“DAD! YOU’VE GOT TO GO AFTER THEM! THEY’RE USING YOUR STUFF…” Graham Killin talks about the highs and lows of Bleak House…
It’s a criminal shame that in their lifetime Home Counties’ quintet Bleak House recorded just two singles – albeit two extremely good singles – to bear testament to their abilities. With a name drawn from a Charles Dickens’ novel the band was one of the many that actually pre-dated the New Wave Of British Heavy Metal but who only came to prominence once the spotlight had been turned on the new breed of metal bands. The foundations of Bleak House in fact date back to 1972 when Graham Killin, Paul Hornby, David Alexander and David Riddell came together to form their first band. “We were all at the same school and were about 16 at the time,” recalls Killin. “It was funny really because there was only one amp and all three of us were plugged into it, and it was an almighty racket really! We just used to practice and try to copy other people’s music, or try to come up with ideas, just jamming really, trying to get a feel for it. No-one had ever played with electric guitars before; we’d had acoustic guitars, and been in each other’s bedrooms and that sort of thing, but this was like ‘let’s do it for real!’ and give it a try; and we found it was a bit harder than we’d thought!” he laughs.
As fledgling musicians the four schoolfriends were not short of inspiration. “If I remember rightly, the likes of Black Sabbath, Led Zeppelin, Pink Floyd, Yes, Wishbone Ash were early influences. But being in St Albans we were lucky back then as the City Hall pretty much had bands on all the time: people like Vinegar Joe, Elkie Brooks, Robert Palmer, Edgar Broughton Band, all that sort of thing. We used to go every week and you saw people up there and you wanted to do it yourself. And that’s how it started to come together really.”
But the more you start to strive for something, the more the cracks start to show. “David Riddell,” starts Killin, “well, he was more of a classical guitarist. He was properly taught, and I think he found it difficult playing within a band set-up. If you play classical guitar it’s more of a solo thing, I would have thought, so he left. And David Alexander… David was a really good friend, and we were always good buddies at school, but he found it very difficult to hold a rhythm down. And it was very painful because Paul Hornby and myself, we were starting to get our own music together and were desperate, desperate, to do this; and we needed somebody who could, well, actually drum without watching our hands going up and down and copying us, drumming along to us strumming.” He laughs again. “It was bloody hilarious, really!”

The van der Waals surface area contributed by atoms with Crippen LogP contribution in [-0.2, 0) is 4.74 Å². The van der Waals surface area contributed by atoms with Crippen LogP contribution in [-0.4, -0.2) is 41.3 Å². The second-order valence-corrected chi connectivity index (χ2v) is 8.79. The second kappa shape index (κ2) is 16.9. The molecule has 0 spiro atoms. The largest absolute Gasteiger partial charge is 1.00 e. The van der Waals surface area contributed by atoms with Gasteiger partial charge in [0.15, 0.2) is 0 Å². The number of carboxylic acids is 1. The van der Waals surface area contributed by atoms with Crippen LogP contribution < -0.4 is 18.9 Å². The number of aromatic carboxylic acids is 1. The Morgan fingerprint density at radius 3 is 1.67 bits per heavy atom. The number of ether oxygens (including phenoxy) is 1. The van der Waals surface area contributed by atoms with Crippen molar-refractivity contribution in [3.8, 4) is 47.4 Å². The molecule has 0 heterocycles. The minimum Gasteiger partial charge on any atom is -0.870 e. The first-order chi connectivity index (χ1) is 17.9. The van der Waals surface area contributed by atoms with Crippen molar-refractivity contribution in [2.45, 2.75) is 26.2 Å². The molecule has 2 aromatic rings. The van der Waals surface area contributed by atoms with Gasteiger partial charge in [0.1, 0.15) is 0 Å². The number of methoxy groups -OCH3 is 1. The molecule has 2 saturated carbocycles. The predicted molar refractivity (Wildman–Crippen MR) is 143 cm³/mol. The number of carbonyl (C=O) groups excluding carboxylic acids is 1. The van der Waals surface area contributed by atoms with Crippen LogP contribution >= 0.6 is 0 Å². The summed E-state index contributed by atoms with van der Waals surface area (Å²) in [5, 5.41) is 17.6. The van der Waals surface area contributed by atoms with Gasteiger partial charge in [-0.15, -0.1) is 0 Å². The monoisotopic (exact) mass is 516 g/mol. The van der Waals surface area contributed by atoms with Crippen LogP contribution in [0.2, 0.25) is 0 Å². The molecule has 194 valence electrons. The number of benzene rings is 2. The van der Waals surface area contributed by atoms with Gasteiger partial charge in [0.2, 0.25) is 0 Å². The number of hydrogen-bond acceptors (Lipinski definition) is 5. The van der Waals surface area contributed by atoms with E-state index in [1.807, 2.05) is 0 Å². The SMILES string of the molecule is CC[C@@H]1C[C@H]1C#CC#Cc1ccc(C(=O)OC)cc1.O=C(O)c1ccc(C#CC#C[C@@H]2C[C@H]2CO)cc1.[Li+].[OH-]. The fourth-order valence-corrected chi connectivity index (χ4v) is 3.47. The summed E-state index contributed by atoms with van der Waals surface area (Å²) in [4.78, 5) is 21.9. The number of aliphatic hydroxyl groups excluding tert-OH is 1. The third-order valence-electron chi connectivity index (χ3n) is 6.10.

So with the two Davids falling by the wayside and with Killin covering guitar and vocals duties, Hornby on bass and discovery of thirteen-year-old drummer Roy Reed, Rasputin was born. “We had two or three drummers that came along and didn’t last very long – no real commitment – and funnily enough one day we were auditioning for drummers and Roy came along with his dad but it was too late; we’d already given the job to somebody else. And then of course this guy – I can’t remember his name – he came and went like a few others, so we advertised again and Roy called and asked if he could come along and, my God, he was a just kid, but could he play! He was brilliant. There are people who play drums, and there are drummers, that’s what I always say, and he was a drummer. He had it, y’know?
“It wasn’t a serious game plan to go out as a three piece, continues Killin. “We just wanted to get out there and play. We’d put our own material together, Paul and myself were composing the tracks, and we just couldn’t find anyone else to sing with us. Everyone who’d come along, they just weren’t the sort of thing we wanted; we wanted that heavy drive with the music but most of the people were influenced by the likes of Steely Dan, stuff like that, the sort of West Coast sound. So eventually we thought ‘let’s cut to the chase; let’s do it ourselves: let’s just get out there and do it ourselves.’ So we did. But after a while, well, I didn’t want to be doing the vocals all the time, so we experimented with vocalists and then a little later we thought ‘let’s get another guitarist in’. And although we were advertising and had people coming along, all the time in the background was Bob Bonshor.” A schoolfriend of Roy’s, Bonshor used to help out with the gear. “Roy said one day, ‘he’s got a guitar, he plays, he copies all our tunes, he’s good’, so we said ‘well, bring him along, let’s have a go’ and that was it. He was in.”
But we’re getting a bit ahead of ourselves here. In 1975 Ronnie Neighbour moved in as full-time vocalist and Rasputin became Rock Bottom; within a year Neighbour had been replaced by Jim Winspur and Rock Bottom became Ripper in a band that seemingly had a fixation with the letter R...